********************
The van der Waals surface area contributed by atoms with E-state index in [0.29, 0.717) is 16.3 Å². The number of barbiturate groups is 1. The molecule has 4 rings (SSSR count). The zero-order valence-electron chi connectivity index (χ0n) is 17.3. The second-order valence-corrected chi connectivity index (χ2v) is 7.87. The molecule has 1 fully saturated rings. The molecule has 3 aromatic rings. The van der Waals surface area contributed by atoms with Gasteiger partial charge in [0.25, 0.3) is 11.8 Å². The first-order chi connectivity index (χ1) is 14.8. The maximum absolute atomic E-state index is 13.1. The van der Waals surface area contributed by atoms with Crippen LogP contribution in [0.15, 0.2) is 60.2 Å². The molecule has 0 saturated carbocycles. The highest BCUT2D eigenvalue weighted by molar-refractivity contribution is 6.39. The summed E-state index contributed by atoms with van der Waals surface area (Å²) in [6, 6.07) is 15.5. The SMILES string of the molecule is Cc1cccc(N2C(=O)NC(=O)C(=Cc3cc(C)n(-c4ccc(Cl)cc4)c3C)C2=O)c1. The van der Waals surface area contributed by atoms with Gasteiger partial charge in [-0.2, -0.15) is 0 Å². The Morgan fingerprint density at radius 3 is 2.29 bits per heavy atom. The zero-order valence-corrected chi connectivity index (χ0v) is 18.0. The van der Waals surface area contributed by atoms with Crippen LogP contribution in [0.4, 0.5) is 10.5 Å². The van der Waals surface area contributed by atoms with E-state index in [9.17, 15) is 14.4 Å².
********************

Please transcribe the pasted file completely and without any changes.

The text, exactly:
The van der Waals surface area contributed by atoms with E-state index in [0.29, 0.717) is 16.3 Å². The number of barbiturate groups is 1. The molecule has 4 rings (SSSR count). The zero-order valence-electron chi connectivity index (χ0n) is 17.3. The second-order valence-corrected chi connectivity index (χ2v) is 7.87. The molecule has 1 fully saturated rings. The molecule has 3 aromatic rings. The van der Waals surface area contributed by atoms with Gasteiger partial charge in [0.25, 0.3) is 11.8 Å². The first-order chi connectivity index (χ1) is 14.8. The maximum absolute atomic E-state index is 13.1. The van der Waals surface area contributed by atoms with Crippen LogP contribution in [0.15, 0.2) is 60.2 Å². The molecule has 0 saturated carbocycles. The highest BCUT2D eigenvalue weighted by molar-refractivity contribution is 6.39. The summed E-state index contributed by atoms with van der Waals surface area (Å²) in [6, 6.07) is 15.5. The SMILES string of the molecule is Cc1cccc(N2C(=O)NC(=O)C(=Cc3cc(C)n(-c4ccc(Cl)cc4)c3C)C2=O)c1. The van der Waals surface area contributed by atoms with Gasteiger partial charge in [-0.2, -0.15) is 0 Å². The Morgan fingerprint density at radius 3 is 2.29 bits per heavy atom. The zero-order valence-corrected chi connectivity index (χ0v) is 18.0. The van der Waals surface area contributed by atoms with Crippen LogP contribution in [0.4, 0.5) is 10.5 Å². The van der Waals surface area contributed by atoms with E-state index in [9.17, 15) is 14.4 Å².